17. So sorry to hear of your injury. Devastating for one in your position, though your knowledge is such a treasure and so important to the survival of these skills. Please stay with it. Everyone is right, nerves take a long time to repair, but they can; ask any woman who has had a cesarean. They told me it could be around 6 months, and it was. It also creates weird sensations as they reconnect. Best of luck on your continued healing, and thank you so much for sharing your considerable knowledge base.

  18. Jeffery, Nerve damage is horribly s-l-o-w. I suffered some a couple of years ago in my neck/hairline and it took months for the feeling to come back- but it did. Have you thought of trying Chinese exercise balls? I rotate 3 in each hand every night to stave off arthritis type cramps and I think they work and make me sleep more soundly. I think the plain silver are better than the painted ones(which are mostly decorative). They come in different sizes and may be worth $20 to give them a try. All the best, kyle

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  20. I'm generally not inclined to comment on blogs I read, I do have some first-hand experience regarding severed nerve regrowth, which I hope will be of some use to you.

    I had a fairly severe underbite growing up, and had it corrected about 7 years ago, which entailed upper jaw surgery that severed a nerve that connected to one section of my upper lip and connecting gum area. I thought I'd have to deal with the numbness for the rest of my life, but it has regrown. It took most of that 7 years, but it has pretty much fully grown back and I don't notice any numbness at all anymore.

    So, odds are that your nerve will indeed grow back, it will just take a bit of time. Best wishes!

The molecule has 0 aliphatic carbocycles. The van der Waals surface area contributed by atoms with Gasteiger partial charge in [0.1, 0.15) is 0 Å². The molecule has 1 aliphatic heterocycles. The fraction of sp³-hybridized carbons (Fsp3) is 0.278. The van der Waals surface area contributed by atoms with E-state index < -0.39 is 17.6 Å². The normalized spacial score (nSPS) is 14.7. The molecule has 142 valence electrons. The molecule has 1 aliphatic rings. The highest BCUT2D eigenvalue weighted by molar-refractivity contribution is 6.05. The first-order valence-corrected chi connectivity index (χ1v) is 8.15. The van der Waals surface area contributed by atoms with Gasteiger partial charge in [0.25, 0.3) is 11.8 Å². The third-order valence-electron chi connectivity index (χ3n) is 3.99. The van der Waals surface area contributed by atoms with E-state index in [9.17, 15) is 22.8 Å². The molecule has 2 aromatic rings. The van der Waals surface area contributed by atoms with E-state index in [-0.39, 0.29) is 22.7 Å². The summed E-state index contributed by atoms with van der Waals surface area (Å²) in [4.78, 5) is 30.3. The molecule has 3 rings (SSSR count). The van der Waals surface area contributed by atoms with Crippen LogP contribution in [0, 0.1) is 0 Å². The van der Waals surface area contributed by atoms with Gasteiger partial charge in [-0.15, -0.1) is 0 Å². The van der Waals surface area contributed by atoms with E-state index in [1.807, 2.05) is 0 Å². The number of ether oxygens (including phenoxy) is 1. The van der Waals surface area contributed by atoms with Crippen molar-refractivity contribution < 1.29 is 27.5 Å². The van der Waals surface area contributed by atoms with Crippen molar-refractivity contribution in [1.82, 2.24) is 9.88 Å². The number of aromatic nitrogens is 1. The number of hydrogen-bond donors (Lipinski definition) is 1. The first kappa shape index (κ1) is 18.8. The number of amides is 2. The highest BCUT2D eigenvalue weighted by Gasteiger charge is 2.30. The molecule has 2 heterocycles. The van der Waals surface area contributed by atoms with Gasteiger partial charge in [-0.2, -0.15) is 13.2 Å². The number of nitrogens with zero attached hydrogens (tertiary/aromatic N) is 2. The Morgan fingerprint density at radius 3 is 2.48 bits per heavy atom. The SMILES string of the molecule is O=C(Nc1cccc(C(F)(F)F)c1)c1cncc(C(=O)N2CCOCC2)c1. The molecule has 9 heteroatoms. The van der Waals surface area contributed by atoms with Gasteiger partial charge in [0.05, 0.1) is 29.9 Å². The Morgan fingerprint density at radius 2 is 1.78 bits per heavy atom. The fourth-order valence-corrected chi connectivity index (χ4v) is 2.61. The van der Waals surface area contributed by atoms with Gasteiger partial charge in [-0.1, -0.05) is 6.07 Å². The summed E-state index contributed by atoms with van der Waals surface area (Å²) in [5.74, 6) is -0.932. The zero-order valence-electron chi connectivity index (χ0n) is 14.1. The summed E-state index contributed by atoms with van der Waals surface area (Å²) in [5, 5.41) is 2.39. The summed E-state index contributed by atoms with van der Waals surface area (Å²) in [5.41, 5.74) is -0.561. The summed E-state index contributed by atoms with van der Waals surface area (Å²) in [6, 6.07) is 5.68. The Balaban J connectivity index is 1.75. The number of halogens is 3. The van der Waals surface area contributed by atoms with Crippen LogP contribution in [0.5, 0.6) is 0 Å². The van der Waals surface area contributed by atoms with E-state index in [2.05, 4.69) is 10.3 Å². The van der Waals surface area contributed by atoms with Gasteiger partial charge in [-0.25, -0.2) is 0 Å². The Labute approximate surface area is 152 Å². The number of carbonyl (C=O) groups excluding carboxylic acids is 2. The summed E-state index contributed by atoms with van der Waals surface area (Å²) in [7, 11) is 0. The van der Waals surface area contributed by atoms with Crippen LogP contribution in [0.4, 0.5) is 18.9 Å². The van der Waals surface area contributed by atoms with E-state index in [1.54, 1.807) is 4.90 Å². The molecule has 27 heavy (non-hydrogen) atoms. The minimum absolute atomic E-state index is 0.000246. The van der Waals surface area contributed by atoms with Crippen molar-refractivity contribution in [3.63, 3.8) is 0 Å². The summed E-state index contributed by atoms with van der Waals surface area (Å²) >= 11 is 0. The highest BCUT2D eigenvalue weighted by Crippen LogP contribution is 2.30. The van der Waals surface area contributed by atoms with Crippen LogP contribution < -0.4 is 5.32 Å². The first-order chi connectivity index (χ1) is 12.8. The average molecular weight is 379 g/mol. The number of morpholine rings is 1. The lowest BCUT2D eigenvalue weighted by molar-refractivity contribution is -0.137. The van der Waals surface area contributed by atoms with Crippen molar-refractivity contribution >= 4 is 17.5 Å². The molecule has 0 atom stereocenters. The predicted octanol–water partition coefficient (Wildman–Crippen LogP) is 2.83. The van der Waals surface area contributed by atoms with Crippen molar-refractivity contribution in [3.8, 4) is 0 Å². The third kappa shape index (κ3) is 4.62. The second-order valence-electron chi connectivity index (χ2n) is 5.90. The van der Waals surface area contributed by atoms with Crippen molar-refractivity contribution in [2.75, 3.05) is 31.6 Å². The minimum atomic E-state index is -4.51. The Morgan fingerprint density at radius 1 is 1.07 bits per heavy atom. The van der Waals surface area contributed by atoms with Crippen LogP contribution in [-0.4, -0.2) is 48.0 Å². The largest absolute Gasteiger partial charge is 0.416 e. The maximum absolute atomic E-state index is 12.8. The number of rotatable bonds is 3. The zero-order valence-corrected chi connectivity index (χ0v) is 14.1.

21. Hi, I pop by from time to time, I find your blog very interesting. I read this entry few days ago and just could not stop thinking about you, I cannot imagine not to be able to enjoy my hobby, or, in your case, your profession!

    I am sure that by now you have found a solution, but just in case, I would like to offer a suggestion. I have tried many finger protectors and one of my favourites is Aunt Becky Finger Protector. It is a v-shaped metallic thingy you place on your fingers, sideways or on the fingertips. It is marketed for quilters but I use it for appliqué also. Because it is metallic, you can feel the needle when it gets trough the fabric, and with practice you can control your stitches.

    I hope you hand recovers soon!

  22. fwiw, I had some wrist surgery, (as well as some inadvertent finger surgery,) and most of the feeling eventually returned. though it took a while and I had to spend a bit of time deliberately poking myself in the numb areas every day. you can (to a degree) retrain nerves. look at your numb spot as you poke yourself (gently) with a needle. eventually you will be able to associate the new sensation with the action and eventually you'll retrain yourself to feel.

    it's a bit similar to learning how to use a tool without looking…

    good luck.